Advocates want inquiry into 'illegal, dubious developments' in Durban

2017-09-02 07:17
High Court. (Duncan Alfreds, News24)

High Court. (Duncan Alfreds, News24)

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Durban – Advocates for Transformation (AFT) in KwaZulu-Natal have entered the fray on the issue of "illegal building developments" in Durban, calling on the eThekwini Municipality to take urgent steps to establish a commission of inquiry into "the proliferation of dubious developments" in the city and its suburbs.

In a resolution passed this week, the advocates also called on lawyers to provide their services pro bono to "eradicating the scourge which will eventually destroy the beauty of our city".

While not mentioned in the resolution, it is believed one of the developments of concern is the building in Currie Road – labelled a "monstrosity" by neighbours – and which has been the subject of protracted litigation.

In the Durban High Court, a concession was made by the city that some neighbours had not been properly notified of the intended rezoning of the site which permitted developers Serengeti Rise to build the R61m, nine-storey "boundary to boundary" building, the first such re-zoning of its kind on Durban’s Berea.

Judge Esther Steyn ordered the partial demolition of the building – to four storeys with the usual side-space requirements – as per the original zoning of the site.

The developers successfully appealed this ruling in the Supreme Court of Appeal which also ordered that the neighbours pay the costs.

'It's an epidemic'

The matter is presently before the Constitutional Court, which is expected to decide soon on whether or not it will grant neighbours leave to appeal the SCA decision.

In recent newspaper reports, activist group Save our Berea alleges that city officials are turning a blind eye to developments being built without approval.

Neighbours of two other developments "going up before our eyes" complained that they had not been properly informed of the plans.

In one instance, they allege no plans have been approved by the city and in spite of a stop-work order being issued, building work was actually speeding up.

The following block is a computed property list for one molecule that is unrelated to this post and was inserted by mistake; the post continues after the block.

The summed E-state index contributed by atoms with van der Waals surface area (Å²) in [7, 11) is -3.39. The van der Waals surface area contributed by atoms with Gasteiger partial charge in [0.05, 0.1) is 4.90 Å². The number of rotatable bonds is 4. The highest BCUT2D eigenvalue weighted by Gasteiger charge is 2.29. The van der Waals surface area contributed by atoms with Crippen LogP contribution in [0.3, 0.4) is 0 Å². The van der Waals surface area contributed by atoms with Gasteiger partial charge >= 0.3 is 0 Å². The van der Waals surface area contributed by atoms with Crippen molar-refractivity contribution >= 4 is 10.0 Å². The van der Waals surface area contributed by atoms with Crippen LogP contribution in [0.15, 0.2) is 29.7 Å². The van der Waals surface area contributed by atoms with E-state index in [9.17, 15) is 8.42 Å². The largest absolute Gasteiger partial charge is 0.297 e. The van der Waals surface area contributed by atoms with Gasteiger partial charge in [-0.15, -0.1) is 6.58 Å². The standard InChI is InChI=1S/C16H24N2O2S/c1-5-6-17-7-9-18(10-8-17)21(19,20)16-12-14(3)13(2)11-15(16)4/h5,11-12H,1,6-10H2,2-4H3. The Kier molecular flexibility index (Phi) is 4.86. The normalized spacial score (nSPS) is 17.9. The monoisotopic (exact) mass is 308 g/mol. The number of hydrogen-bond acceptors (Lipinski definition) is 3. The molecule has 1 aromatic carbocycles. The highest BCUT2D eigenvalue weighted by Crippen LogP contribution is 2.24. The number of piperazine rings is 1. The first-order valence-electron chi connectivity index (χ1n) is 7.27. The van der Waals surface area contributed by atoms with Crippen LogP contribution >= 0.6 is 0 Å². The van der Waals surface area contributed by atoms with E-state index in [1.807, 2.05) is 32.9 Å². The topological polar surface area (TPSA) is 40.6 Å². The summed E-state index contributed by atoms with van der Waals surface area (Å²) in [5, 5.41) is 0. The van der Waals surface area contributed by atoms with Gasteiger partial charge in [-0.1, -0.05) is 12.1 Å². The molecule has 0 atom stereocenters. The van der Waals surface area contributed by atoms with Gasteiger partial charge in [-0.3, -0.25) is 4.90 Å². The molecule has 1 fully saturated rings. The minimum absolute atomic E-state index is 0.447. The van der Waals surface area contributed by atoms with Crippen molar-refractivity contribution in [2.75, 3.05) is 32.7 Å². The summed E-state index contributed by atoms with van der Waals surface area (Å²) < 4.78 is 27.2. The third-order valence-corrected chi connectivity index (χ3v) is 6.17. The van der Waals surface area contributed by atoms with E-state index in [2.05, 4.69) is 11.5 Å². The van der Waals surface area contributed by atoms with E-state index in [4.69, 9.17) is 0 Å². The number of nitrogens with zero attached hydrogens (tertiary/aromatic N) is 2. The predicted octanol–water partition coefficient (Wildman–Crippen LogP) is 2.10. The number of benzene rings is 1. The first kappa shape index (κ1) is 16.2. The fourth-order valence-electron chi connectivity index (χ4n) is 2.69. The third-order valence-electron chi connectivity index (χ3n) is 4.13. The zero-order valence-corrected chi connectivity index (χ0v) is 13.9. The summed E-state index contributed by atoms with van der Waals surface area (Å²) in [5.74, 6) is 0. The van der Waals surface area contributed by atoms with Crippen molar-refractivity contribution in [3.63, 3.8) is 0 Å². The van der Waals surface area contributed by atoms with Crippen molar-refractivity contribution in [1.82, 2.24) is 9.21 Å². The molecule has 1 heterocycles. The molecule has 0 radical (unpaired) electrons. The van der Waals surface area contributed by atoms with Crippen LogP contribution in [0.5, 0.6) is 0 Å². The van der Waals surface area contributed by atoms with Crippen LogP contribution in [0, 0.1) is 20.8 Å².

Save our Berea’s Cheryl Johnson told News24 on Friday that the organisation had been notified of four other developments "which mirror Currie Road".

"It seems everyone just carries on’s an epidemic," she said.

The AFT resolution, proposed by Advocate Rajesh Choudree, SC, and seconded by Advocate Griffiths Madonsela, SC, notes the proliferation of "dubious developments" and the overpowering nature of them.

'Unauthorised and dubious developments'

"There has been an abdication of generally accepted town planning principles...and there is a lack of financial and legal support to assist activist organisations challenging this," they said.

Proposing that the city establish a commission of inquiry, the advocates also called on its integrity unit to take urgent steps to stop these developments from proceeding.

"We also call on civil society to vociferously express our opposition, for lawyers to provide their services pro-bono and the municipality to warn developers that they face criminal action if they proceed with these unauthorised and dubious developments."

Asked for comment, Choudree said many members of civil society were concerned with the "brazenness" of developers.

"We are concerned that processes are not being properly followed. The resolution was unanimous. We want the authorities to behave in a more transparent fashion and follow the rules and regulations to the letter."

He said Advocate Tayob Aboobaker – a neighbour of the Currie Road development, who had led the legal charge – was a member of AFT but he had recused himself from the discussion "and did not participate at all".

He said the resolution would now be forwarded to the city.

Read more on:    durban  |  crime  |  property

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